Taipei, Aug. 10 (CNA) The U.S. dollar rose against the Taiwan dollar Friday, gaining NT$0.05 to close at the day's high of NT$29.990 as the local currency moved lower in line with its regional counterparts amid fresh concerns over the global demand, dealers said.
Fears over the world's economic fundamentals resurfaced after China, the world's second largest economy, reported worse-than-expected export growth for July, they said.
The greenback opened at NT$29.950, and moved to an early low of NT$29.810 before rebounding. Turnover totaled about US$732 million during the trading session.
Traders here took cues from the weakness of other regional currencies to cut their holdings in the Taiwan dollar after the disappointing export data reported by China, dealers said.
In July, China's exports rose a meager 1 percent from a year earlier, lower than the market expected, as the country witnessed its sales to the European Union fall 16.2 percent and export growth to the U.S. market slow to 0.6 percent from an increase of 10.6 percent recorded in June amid lingering debt problems in the eurozone.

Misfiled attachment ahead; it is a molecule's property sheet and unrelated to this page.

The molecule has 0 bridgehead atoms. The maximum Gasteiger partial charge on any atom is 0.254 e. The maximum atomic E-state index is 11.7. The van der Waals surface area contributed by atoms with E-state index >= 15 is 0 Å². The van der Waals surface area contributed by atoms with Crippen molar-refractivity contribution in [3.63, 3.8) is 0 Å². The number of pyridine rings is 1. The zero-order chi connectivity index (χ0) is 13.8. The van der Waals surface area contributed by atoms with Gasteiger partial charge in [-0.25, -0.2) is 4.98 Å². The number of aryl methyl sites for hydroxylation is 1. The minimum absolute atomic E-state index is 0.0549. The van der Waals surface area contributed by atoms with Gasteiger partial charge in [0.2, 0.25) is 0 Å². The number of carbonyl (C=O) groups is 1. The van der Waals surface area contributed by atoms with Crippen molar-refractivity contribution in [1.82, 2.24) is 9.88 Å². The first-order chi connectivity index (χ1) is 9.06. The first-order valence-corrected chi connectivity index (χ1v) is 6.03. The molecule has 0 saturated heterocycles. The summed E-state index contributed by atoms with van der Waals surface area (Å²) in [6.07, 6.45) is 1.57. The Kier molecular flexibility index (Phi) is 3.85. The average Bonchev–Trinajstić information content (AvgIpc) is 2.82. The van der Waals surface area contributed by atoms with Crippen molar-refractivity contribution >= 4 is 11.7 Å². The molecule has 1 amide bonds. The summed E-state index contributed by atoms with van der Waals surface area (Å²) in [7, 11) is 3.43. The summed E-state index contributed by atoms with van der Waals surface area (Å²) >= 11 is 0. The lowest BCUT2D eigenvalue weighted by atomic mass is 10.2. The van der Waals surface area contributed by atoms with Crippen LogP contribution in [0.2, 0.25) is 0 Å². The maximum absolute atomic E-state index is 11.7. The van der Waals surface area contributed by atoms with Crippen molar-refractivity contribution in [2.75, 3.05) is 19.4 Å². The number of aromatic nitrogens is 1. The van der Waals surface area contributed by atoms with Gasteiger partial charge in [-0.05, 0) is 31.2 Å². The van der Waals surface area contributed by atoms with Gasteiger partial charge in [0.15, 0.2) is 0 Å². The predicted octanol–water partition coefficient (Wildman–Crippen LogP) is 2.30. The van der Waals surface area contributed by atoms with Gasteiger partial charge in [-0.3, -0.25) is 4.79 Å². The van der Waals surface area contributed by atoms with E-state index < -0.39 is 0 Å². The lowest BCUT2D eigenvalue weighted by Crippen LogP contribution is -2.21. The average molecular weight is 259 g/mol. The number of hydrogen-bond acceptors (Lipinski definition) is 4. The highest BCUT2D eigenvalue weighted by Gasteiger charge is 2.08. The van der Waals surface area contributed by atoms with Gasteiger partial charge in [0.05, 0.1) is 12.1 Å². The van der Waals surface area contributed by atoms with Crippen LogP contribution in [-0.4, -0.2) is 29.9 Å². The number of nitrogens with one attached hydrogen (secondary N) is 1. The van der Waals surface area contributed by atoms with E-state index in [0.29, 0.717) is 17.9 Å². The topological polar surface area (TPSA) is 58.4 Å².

The July export growth was the slowest since 2009, excluding seasonal factors come into play, such as the Lunar New Year holiday.
Dealers said China's July export growth data boosted concerns over the global economy after the market had been shocked by the country's slowing industrial output growth for the same month.
Several regional currencies, such as the Chinese yuan and the South Korean won, encountered downward pressure soon after the regional foreign exchange markets opened, paving the path for the Taiwan dollar to fall, they said.
However, foreign institutional investors continued buying in the local bourse, preventing the Taiwan dollar from further losses against the U.S. dollar by the end of the session, they added.
Foreign institutional investors served as net buyers of local shares worth NT$5.02 billion (US$167 million), while the benchmark weighted index closed up 0.09 percent, at 7,441.12 points.
(By Kao Chao-fen and Frances Huang)